I own a road bike but cannot afford another for TT. So I bought DH bar and forward bended seat post to make my road bike TT-ish.
During winter, I use Minoura trainer over an hour with road bike. But after placing DH bar and replacing seat post, it is really hard to keep the pace and length.
Is it normal for a transition period when different muscles are used? Or is something wrong for my setting?
I joined NTP. I know there are a couple of bike buying clinic but wonder if there is a bike "riding" clinic. It is easy to ride a bike but not that easy to ride correctly.
Can you give me some advice?
I'm really not an expert when it comes to bike design so don't take my opinion as the rule.
The frame geometry of a road bike vs. a TT bike is really quite different. At the end of the day, no matter how you set up your road bike, it's still a road bike. It likely has a longer top tube than a TT bike and the seat tube is at a different angle. So when you change the handle bars and seat post, you still have that longer top tube and a less steep seat tube.
So it could be that by changing the handlebar/seat post set up, you're actually putting yourself into a position that might make it much harder to ride than if you'd kept the orginial handlebars. If you're having trouble, I'd suggest that you consider keeping the original set up on your road bike. It might prevent injury and/or give you more speed.
Just my opinion. You may want to swing by a bike shop and ask their opinion. It could be that you are on the right track but you just need to adjust your seat height or something minor like that.
Thanks for great advice! I will adjust DH bar and seat post little by little and see how it goes.
to answer your question.
yes if you transition from a road position to a tri position even if you are set up right on two different bikes a road and a tri bike, my opinion is that it takes a bit of an adjustment period even if you are fit by a professional. i think there are even articles on this where some pros will ride road bikes for a lot of training then transition to a tri position but it will take some time for them to be at full power on it because there is a slight different in well position so different muslces are used.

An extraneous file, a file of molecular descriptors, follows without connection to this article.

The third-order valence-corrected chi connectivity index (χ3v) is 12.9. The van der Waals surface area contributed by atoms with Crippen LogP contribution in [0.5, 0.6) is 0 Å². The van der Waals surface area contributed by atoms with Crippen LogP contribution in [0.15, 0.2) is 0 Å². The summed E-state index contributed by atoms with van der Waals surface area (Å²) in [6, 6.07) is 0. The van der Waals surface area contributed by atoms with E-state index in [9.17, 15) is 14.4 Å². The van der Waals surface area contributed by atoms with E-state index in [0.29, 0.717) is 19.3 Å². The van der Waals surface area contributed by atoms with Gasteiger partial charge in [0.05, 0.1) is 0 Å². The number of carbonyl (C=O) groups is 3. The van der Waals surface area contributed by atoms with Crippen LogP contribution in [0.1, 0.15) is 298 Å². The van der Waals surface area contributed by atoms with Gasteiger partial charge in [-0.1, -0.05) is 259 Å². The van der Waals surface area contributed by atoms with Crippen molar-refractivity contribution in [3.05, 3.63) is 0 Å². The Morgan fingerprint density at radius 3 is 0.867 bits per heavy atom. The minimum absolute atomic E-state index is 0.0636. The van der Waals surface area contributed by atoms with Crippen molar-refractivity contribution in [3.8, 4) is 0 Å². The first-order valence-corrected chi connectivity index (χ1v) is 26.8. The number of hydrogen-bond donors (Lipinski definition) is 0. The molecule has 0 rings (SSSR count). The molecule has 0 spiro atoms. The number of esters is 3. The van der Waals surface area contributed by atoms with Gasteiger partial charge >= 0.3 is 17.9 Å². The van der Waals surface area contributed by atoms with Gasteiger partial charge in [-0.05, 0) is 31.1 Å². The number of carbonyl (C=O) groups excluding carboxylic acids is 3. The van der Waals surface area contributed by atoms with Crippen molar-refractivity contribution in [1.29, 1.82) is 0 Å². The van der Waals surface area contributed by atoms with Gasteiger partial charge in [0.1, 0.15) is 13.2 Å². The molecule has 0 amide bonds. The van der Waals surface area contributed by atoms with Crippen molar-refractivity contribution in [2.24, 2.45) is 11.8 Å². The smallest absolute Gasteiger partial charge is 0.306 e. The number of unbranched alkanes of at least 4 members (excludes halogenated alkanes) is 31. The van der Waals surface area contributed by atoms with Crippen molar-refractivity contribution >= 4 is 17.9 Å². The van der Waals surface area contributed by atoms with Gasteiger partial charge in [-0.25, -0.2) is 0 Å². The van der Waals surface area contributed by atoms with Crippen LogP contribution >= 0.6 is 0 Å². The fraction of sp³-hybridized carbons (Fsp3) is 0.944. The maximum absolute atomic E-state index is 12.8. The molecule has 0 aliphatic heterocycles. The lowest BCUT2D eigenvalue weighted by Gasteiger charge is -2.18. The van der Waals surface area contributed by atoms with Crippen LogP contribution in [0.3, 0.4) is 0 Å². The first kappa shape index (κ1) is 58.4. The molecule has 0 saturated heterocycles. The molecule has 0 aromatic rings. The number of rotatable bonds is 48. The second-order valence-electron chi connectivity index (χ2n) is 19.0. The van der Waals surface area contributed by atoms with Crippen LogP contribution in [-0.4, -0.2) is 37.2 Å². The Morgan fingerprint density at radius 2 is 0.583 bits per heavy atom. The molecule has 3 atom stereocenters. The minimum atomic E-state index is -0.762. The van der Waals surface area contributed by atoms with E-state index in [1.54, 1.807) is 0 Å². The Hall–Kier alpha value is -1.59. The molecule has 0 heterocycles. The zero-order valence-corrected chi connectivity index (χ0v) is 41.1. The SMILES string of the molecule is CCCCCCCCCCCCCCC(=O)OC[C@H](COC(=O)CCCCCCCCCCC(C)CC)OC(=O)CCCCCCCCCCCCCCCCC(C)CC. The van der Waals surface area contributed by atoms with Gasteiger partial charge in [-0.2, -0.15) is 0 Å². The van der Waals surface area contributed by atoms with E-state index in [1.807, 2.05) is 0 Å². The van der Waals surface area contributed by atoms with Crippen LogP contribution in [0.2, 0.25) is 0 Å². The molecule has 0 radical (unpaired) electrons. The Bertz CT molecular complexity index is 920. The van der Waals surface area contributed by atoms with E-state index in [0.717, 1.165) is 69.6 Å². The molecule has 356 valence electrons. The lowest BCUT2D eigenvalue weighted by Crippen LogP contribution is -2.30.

also as travis said, setting up a road bike to simulate or get to a tri position can be done but its like anything else, will it be exactly liek a tri bike? of course not because its not. but you can get it very close (and this is important if you are not loaded with cash you can save a bunch of money and make due) but there may be some tradeoffs at times regarding handling and such because you are modifying something to do what it wasn't really built for. Not to say that its bad, but its just something you have to be aware of.
and of course if you want to put your mind at ease go to a good bike shop that knows about this type of conversion and have them help your or give you advice.
and if you can't do that like you say make small changes and see how you feel and work from there.
As Travis mentioned, the most notable difference in a road versus TT bike is the frame geometry, especially the seat tube angle, which is much steeper on a TT bike than on a road bike. Changing to a forward-bending seatpost is helpful, but it may not be enough to create the proper hip angle to maximize efficiency and keep a rider safe from injury. A 2-position seat post may be more appropriate in this case.
Another consideration is elbow angle and position in relation to the aerobar pads, in addition to the amount of drop between the saddle and aerobars. For every 1 cm or so of drop, there should be about 1 cm of knee movement forward of the pedal spindle. It's as if you are rotating the rider forward on an axis (not just dropping them down) to try to keep the proper hip and knee angles with the "change" in geometry from using a different seat post and aerobars.
Also, flexibility and strength play a role in performance/injury prevention when riding in a more aerodynamic or aggressive position.
I hope this helps! If you have any questions, feel free to contact me at email@example.com. (Sonja Evers, Sports + Spinal Physical Therapy).
Justin and Sonja,
I really appreciate your help. For a moment, I go back to road style.
i see the ssptc people have put in their opinion and the idea of all the hip angles, and shoulder upper arm/upper arm to lower arm angles you can read about in various traithlon books to gain a better understanding.
i encourage you to contact them or other professionals as they have a much better understanding to all of this than any of us not doing this for a living.
if you have to pay a professional to fit you on a bike, its probably the best money one can spend besides the bike itself.
that being said, if you don't have the money for this (and trust me i know for a long time i coudn't afford these services) you can read up on the stuff and experiment with different positions on a gradual basis to see what works for you. As with anything make the changes in small amounts, for example a change in seat height of 1-2mm up or down for some people will make a drastic difference in the way the bike fits.
have a great season.
Thanks for comments, everybody. I have been in deep sorrow for earthquake in Japan. I survived from another devastating one sixteen years ago. I have been out from this site and training.
Anyway, it seems that I moved seat forward in too much aggressive position. Now it is getting better by adjusting gradually.
See you if you show group ride on Sunday! Thanks!